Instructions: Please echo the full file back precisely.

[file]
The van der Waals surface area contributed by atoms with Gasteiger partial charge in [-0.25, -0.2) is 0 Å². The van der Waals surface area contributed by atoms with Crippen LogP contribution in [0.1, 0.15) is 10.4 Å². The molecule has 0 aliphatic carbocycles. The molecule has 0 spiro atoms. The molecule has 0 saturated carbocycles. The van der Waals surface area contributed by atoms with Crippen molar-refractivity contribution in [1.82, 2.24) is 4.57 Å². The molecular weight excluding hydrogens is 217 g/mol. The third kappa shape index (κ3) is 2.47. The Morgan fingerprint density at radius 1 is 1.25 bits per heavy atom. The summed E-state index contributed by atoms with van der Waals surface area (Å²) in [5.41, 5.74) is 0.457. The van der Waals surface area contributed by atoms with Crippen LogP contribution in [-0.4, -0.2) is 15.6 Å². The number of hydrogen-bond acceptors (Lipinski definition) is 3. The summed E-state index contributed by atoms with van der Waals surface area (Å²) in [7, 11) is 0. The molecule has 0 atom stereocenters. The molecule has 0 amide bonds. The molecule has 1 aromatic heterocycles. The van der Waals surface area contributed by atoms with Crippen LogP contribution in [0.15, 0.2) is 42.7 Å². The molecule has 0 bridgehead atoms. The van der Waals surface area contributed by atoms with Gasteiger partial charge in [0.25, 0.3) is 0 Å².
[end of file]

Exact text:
The van der Waals surface area contributed by atoms with Gasteiger partial charge in [-0.25, -0.2) is 0 Å². The van der Waals surface area contributed by atoms with Crippen LogP contribution in [0.1, 0.15) is 10.4 Å². The molecule has 0 aliphatic carbocycles. The molecule has 0 spiro atoms. The molecule has 0 saturated carbocycles. The van der Waals surface area contributed by atoms with Crippen molar-refractivity contribution in [1.82, 2.24) is 4.57 Å². The molecular weight excluding hydrogens is 217 g/mol. The third kappa shape index (κ3) is 2.47. The Morgan fingerprint density at radius 1 is 1.25 bits per heavy atom. The summed E-state index contributed by atoms with van der Waals surface area (Å²) in [5.41, 5.74) is 0.457. The van der Waals surface area contributed by atoms with Crippen LogP contribution in [-0.4, -0.2) is 15.6 Å². The number of hydrogen-bond acceptors (Lipinski definition) is 3. The summed E-state index contributed by atoms with van der Waals surface area (Å²) in [7, 11) is 0. The molecule has 0 atom stereocenters. The molecule has 0 amide bonds. The molecule has 1 aromatic heterocycles. The van der Waals surface area contributed by atoms with Crippen LogP contribution in [0.15, 0.2) is 42.7 Å². The molecule has 0 bridgehead atoms. The van der Waals surface area contributed by atoms with Gasteiger partial charge in [0.25, 0.3) is 0 Å².